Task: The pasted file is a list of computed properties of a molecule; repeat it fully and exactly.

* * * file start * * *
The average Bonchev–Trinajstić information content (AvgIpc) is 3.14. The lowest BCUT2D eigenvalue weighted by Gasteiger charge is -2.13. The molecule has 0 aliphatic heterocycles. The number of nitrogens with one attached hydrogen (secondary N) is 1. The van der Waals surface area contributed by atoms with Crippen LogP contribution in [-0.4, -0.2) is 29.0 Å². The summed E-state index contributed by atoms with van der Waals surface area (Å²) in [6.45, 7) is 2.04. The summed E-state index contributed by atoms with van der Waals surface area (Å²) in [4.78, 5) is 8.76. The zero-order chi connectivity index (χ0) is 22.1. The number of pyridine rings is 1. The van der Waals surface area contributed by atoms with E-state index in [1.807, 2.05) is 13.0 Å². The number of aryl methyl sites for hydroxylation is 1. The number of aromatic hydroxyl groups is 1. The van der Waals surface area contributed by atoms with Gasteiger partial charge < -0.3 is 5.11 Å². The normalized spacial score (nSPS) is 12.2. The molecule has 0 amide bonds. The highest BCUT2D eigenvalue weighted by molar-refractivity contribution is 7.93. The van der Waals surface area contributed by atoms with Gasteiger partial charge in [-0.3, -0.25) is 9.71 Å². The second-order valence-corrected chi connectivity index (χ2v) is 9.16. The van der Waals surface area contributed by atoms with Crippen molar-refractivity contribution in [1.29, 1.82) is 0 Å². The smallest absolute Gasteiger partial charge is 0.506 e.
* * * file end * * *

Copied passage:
The average Bonchev–Trinajstić information content (AvgIpc) is 3.14. The lowest BCUT2D eigenvalue weighted by Gasteiger charge is -2.13. The molecule has 0 aliphatic heterocycles. The number of nitrogens with one attached hydrogen (secondary N) is 1. The van der Waals surface area contributed by atoms with Crippen LogP contribution in [-0.4, -0.2) is 29.0 Å². The summed E-state index contributed by atoms with van der Waals surface area (Å²) in [6.45, 7) is 2.04. The summed E-state index contributed by atoms with van der Waals surface area (Å²) in [4.78, 5) is 8.76. The zero-order chi connectivity index (χ0) is 22.1. The number of pyridine rings is 1. The van der Waals surface area contributed by atoms with E-state index in [1.807, 2.05) is 13.0 Å². The number of aryl methyl sites for hydroxylation is 1. The number of aromatic hydroxyl groups is 1. The van der Waals surface area contributed by atoms with Gasteiger partial charge < -0.3 is 5.11 Å². The normalized spacial score (nSPS) is 12.2. The molecule has 0 amide bonds. The highest BCUT2D eigenvalue weighted by molar-refractivity contribution is 7.93. The van der Waals surface area contributed by atoms with Gasteiger partial charge in [-0.3, -0.25) is 9.71 Å². The second-order valence-corrected chi connectivity index (χ2v) is 9.16. The van der Waals surface area contributed by atoms with Crippen molar-refractivity contribution in [1.29, 1.82) is 0 Å². The smallest absolute Gasteiger partial charge is 0.506 e.